A Florence wine tasting tour could start with sipping a lighter style of Chianti DOCG wine made in the hills close to the city limits in charmingly rustic hole-in-the-wall establishments tucked away down the city’s narrow streets.
It could end with savouring the finest and most complex wine that Tuscany and Italy has to offer at the most sophisticated Enoteca. Of course, there are also plenty of exciting wines in store in between.
The best wine tasting in Florence takes in a range of the highlights of Tuscan wine, which is as varied as it is vast. A great way to kick off a Florence wine tasting is with the wines produced closest to city itself, in order to immerse yourself in the immediate terroir. These come from the Colli Fiorentini, which are the Florentine Hills that overlook this remarkable Renaissance city. Colli Fiorentini wines are typically light to medium bodied, fruity, easy drinking and flow freely down in the city, often as the house wine in Florentine restaurants or are quaffed in the local bars. The best wines are considered good enough to achieve Chianti DOCG status. The vineyards have clay soils with some limestone in places and are low lying and south-facing. Like in the rest of the Chianti DOCGs, the wine is based on Sangiovese, whose expressive but sometimes edgy character can be smoothened out and spiced up with the addition of local grapes, such as Canaiolo and Colorino, and/or beefed up by the inclusion of some of the Bordeaux varieties, especially Cabernet Sauvignon or Merlot.
Wines from two other regions made in close proximity to Florence can also be considered Florentine. These are Carmignano, just 20km northwest of the city, and Rufina which is located around 30km to the city’s east. Both were recognised as being among Tuscany’s prime winemaking areas by Cosimo III, the Grand Duke of Tuscany, who on September 24, 1716, legally classified some of Tuscany’s Chianti’s key winemaking hotspots, including the land around the villages of Greve, Radda, Gaiole and Castellina, to effectively create Chianti Classico – Italy’s and quite possibly the world’s first official wine region.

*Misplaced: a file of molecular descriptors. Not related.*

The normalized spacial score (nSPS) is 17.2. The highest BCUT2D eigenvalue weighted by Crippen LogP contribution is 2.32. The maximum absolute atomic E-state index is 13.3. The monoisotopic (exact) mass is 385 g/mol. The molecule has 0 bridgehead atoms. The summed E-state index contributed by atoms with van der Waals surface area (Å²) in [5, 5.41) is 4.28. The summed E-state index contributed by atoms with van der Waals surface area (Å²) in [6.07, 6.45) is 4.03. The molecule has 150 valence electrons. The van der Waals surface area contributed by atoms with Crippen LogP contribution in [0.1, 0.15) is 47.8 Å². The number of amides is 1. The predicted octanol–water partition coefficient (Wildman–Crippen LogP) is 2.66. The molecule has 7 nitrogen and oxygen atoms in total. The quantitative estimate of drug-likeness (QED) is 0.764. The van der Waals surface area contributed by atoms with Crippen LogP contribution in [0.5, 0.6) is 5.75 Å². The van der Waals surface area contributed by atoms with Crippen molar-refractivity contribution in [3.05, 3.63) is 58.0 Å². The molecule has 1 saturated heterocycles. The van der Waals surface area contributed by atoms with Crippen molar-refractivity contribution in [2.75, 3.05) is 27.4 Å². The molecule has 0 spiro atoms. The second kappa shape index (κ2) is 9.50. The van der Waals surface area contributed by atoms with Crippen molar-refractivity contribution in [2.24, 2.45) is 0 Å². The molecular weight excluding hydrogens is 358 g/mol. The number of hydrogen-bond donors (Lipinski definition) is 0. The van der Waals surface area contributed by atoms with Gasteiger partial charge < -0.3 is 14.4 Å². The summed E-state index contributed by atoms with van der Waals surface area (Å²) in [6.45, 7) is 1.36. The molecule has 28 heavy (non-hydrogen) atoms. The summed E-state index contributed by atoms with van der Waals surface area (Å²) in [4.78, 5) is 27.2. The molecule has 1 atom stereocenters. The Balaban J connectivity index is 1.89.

The vineyards of Chianti Classico, which are quite close to Florence and just a short drive down the ‘Strada del Chianti’, are nevertheless more readily associated with Siena, Florence’s rival city-state from back in the day. Despite this, the wines of Chianti Classico should feature prominently in wine tastings in Florence. The same is true of the predominantly Bordeaux-style Super Tuscan wines made out on the coast in Bolgheri. Indeed, there are a huge amount of options for wine tasting near Florence as some of the greatest wines and wine regions in Italy, and indeed the world, come into play.
A Florence wine tasting dinner is a great option for combining the areas excellent wine with local gastronomy. Florence makes the most of its proximity to Chianti and the rest of Tuscany, which can be seen in the scintillating selection served on the first floor at the wine and food lover paradise of the Mercato Centrale Firenze. Many food halls around the globe are seeking to create what comes naturally here. This delightful addition to Florence’s food and wine scene was opened in 2014, marking the 140th anniversary of the Giuseppe Mengoni-designed market that’s made out of iron and glass. Incidentally, Mengoni was also responsible for Milan’s Galleria Vittorio Emanuele in Milan. The flavour frenzy that is the Mercato Central goes from 10am until midnight.
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